Pelagius, in direct opposition to Augustine, believed that “a man is, by the knowledge of the law, assisted towards not sinning.”[18]  He further believed that “all men are ruled by their own free will and everyone is submitted to his own desire.”[19]  Pelagius was infuriated with Augustine, whose teachings on Original Sin he asserted “destroyed human responsibility.”[20]  He further believed that if God gave a moral command, no one is able to say that keeping that command is inherently impossible.  Pelagius argued that God’s grace did have place; however, “the agent of the moral action’ was necessary.[21]  Pelagianism, so named after its originator Pelagius, emphasized that, “the soul had fallen into sin, but by no fault of God or nature, but by man’s own free will.”[22] However, a man, once converted from sin is able, by his own effort, to be without sin if he so chooses.  That ability to not sin and live a moral and righteous life is the grace that God extends to mankind.[23]

Pelagius wholly rejected the concept of Original Sin, arguing that “if God created souls anew at birth, God would be unjust to impute Adam’s sin to them.  Adam harmed mankind only by his example.”[24]  He further rejected the need for infant baptism, as Augustine had proposed, asking the question “When could the soul of an infant have contracted the guilt, which, unless the grace of Christ should come to its rescue by baptism, would involve it in condemnation.”  Pelagius’ views gained popularity for a time within certain Christian communities, and his historical significance was such that he had demonstrated the power of intense moralism in exegesis and in life.[25]  Though he was well respected and his contributions to Christian theology were great, Augustine strongly disagreed with Pelagius’ dogma and preached vigorously against Pelagianism citing as the reason:

The struggle with Pelagianism was thus in reality a struggle for the very foundations of Christianity; and even more dangerously than in the previous theological and Christological controversies, here the practical substance of Christianity was in jeopardy. The real question at issue was whether there was any need for Christianity at all; whether by his own power man might not attain eternal felicity.[26]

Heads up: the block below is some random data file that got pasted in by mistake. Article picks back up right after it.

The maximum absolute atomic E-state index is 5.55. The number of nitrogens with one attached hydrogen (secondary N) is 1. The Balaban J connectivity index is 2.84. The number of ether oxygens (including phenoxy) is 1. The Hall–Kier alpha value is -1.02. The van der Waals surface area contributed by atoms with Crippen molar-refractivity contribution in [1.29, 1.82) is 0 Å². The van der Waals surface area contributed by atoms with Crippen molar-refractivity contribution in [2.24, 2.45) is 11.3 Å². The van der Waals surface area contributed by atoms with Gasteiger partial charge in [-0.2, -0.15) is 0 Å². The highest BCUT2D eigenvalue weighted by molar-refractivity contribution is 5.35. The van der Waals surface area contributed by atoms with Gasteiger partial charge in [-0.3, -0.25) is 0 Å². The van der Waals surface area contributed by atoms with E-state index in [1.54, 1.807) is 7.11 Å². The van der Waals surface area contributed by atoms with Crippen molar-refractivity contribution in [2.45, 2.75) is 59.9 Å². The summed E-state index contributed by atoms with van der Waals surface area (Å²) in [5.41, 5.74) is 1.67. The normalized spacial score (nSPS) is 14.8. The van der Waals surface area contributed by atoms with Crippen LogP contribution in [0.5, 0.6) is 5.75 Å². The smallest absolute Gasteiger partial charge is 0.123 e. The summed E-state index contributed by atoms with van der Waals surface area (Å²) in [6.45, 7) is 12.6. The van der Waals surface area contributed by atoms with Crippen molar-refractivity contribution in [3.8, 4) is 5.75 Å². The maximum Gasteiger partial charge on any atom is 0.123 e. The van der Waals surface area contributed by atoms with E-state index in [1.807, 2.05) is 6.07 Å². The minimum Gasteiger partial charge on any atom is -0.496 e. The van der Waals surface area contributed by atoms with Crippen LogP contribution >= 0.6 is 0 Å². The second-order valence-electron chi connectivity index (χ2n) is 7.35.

Augustine asserted that Pelagianism was the daughter of legalism[27] and advocated a salvation based on man’s works, not the grace of God.  He suggested that “in emphasizing free will, the Pelagian’s have denied the ruin of the race and the necessity of grace.”[28]  

Augustine’s apologetic works on Infant Baptism and exegetical writings on Original Sin placed him at odds with Pelagius and Pelagius’ followers.  One major premise conveyed by Augustine in his polemics against Pelagius: in denying that Adam’s sin was imputed to all, it could be argued that Christ’s death could not make atonement for all.    Furthermore Augustine contended that if man is able by his own free will to live a sin free life, what need is there for grace?  “Without grace there could be no faith, no act of goodwill; the catastrophic consequences of Adam’s fall have made humanity corrupt and selfish, locked into a sinful social tradition:  therefore grace is needed more than external instruction.[29] 

Augustine’s polemic work expounds on why grace is necessary and insists that if a man is able, by his own might, to become righteous, then the cross is of no effect: